The story of how Sachin Tendulkar became Yorkshire’s first overseas signing
Sachin Tendulkar (AFP Photo)

Long before Sachin Tendulkar became a name that needed no introduction, a loquacious raconteur from west Yorkshire knew him as the simple teenager, who once messed up his own kitchen while trying his hands at washing clothes.

Meet Suleiman Adam or Solly bhai, a man who is God-send for all Indian cricketers coming to play league or county cricket in the north of England. Solly bhai played a role in bringing Tendulkar to Yorkshire and breaking the county’s century-old tradition of not signing a foreign player.

From Sunil Gavaskar and Ashok Mankad in the 1970s to Tendulkar, Yorkshire county’s first-ever overseas professional, Solly bhai was their “one-stop solution centre” for years.

“They were never celebrity sportsmen for me. Sunil is like my younger brother. My wife Maryam was in hospital in Mumbai and he came to meet me. VVS (Laxman) is coming today to see her. You know Sachin attended my son’s wedding back in 1989 before he played for India,” recalls Solly bhai, a raconteur of journeymen Indian cricketers.

He was like the then 18-year-old Tendulkar’s local guardian when he signed for Yorkshire in 1992, but the association dates back to late 80s.

“Before Sachin, I had arranged a club contract for Vinod (Kambli) in the high-quality Bradford League. He was being paid 25 pounds per game. Sachin was also in England for Kailash Gattani’s club. He asked for 100 pounds per game. I spoke to Chickenley Cricket Club but they couldn’t have afforded 100 pounds per game and deal fell through,” he remembers.

He was asked how Yorkshire broke their century-old tradition, and Solly bhai had a hearty laugh.

“It’s a long story and I believe I had a small role in that as I am a member of Yorkshire CCC. Although I wasn’t a part of their cricket committee,” he says. “It so happened that I watched the 6 pm news sometime in 1991 where I saw it was announced that Yorkshire was changing the century old rule where no player other than ones born in Yorkshire could play for the county. They had decided on Craig McDermott as their first overseas signing.

“I thought it was a good move and then I suddenly learnt that McDermott is injured and had pulled out. I immediately called a committee member and told them that I can get them a good Asian international player Indian or Pakistani but they were not interested but I was adamant. I said I wanted to speak to the committee,” he recollects.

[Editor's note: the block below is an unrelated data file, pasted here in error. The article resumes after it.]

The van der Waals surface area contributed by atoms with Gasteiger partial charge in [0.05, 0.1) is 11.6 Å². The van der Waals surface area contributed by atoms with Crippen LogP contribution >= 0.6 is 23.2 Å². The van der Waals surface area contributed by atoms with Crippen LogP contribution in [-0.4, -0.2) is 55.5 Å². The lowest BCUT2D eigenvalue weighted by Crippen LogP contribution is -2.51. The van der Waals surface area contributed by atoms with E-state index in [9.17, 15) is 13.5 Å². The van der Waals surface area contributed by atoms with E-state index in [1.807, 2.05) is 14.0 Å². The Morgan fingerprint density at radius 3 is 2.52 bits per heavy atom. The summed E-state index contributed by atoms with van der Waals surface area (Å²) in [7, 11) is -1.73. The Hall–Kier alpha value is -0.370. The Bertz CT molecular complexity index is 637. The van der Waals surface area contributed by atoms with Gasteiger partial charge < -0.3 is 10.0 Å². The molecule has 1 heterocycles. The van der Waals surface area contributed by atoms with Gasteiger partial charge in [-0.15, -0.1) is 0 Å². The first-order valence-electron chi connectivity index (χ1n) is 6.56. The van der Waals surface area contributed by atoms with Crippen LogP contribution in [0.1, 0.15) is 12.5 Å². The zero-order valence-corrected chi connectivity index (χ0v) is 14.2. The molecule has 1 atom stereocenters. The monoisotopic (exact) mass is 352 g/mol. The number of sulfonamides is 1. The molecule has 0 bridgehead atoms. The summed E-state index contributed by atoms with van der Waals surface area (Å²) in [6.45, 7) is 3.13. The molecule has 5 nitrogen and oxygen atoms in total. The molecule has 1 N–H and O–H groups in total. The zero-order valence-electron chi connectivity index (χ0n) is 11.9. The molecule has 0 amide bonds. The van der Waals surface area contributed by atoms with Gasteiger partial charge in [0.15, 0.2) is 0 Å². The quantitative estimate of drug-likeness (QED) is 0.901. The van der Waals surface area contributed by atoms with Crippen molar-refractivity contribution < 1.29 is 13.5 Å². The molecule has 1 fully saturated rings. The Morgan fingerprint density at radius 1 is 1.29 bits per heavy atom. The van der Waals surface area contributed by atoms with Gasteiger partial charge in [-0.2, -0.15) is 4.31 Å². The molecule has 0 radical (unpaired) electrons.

Next day when Fred Trueman, one of the greatest fast bowlers that the game has ever produced, saw Solly entering the Leeds ground, he was livid.

“Freddie said ‘I know Solly why you have come but I didn’t even want an Australian’. I said that I will place my cards in front of the committee and let them decide. The members asked which name did I have in mind and I promptly said: ‘Sachin Tendulkar’.”

Those were the days when the concept of sports agent wasn’t in vogue in India but Yorkshire did manage to sign Tendulkar after the cricketer was convinced by Gavaskar to take up the challenge.

“Sachin was signed for a very big amount at that time. I know exactly how much it was but I won’t reveal it to you. I also got Sachin a bat sponsorship deal with Slazenger,” he proudly recalls.

Tendulkar was lucky that a lot of Mumbai players like current national selector Jatin Paranjpe, Kambli and Sairaj Bahutule were also playing league cricket in England at the time, and home cooked meals were prepared by his wife.

“Sachin once tried using washing machine. He put all his clothes and emptied the whole detergent powder in it and then went to play his match. When he came back, the entire kitchen was flooded with soap water and he had to call my wife,” he starts laughing.

He also had a funny story about Sourav Ganguly and Rahul Dravid‘s dream debut in England in 1996.

“Slazenger contacted me in 1996 that they have 10,000 pounds and they wanted me to sign a few top cricketers. Sachin told me that he had already signed a big deal with MRF.

“So there were two young cricketers Sourav and Rahul and one established star, Ajay Jadeja. I was convinced Jadeja will play all three Tests and he got a 6000-pound contract while it was 2000 pound each for Sourav and Rahul.

“These two boys were so simple that they were scared of carrying the whole wad of cash and my son went to Nottingham (before the 3rd Test) and handed them their fees.”

Born in Surat, he migrated to England as a school boy in 1963 and worked his way up from being a motor mechanic to owning a chain of petrol pumps. His offsprings (three sons and a daughter) have branched out in different businesses.

“You know cricketers, who played club cricket have worked at my petrol pumps. Because they would be paid 25 pounds for weekend matches. Madan Lal worked at 50 pence an hour, even VVS has worked when he was a teenager and played club cricket. I had few houses and they would stay there.”

Content with life, he lives in Dewsbury and owns a sports shop, Solly Sports.

“Me and my wife always felt that these boys were family and they still are. When Laxman came to know that my wife’s one leg had to be amputated, he said he is coming to see her. Sunil said he will also be coming. I love them because of my ‘keeda’ (passion) for cricket,” he says.

Asked about his age, he smiles and replies: “I won’t tell you that.”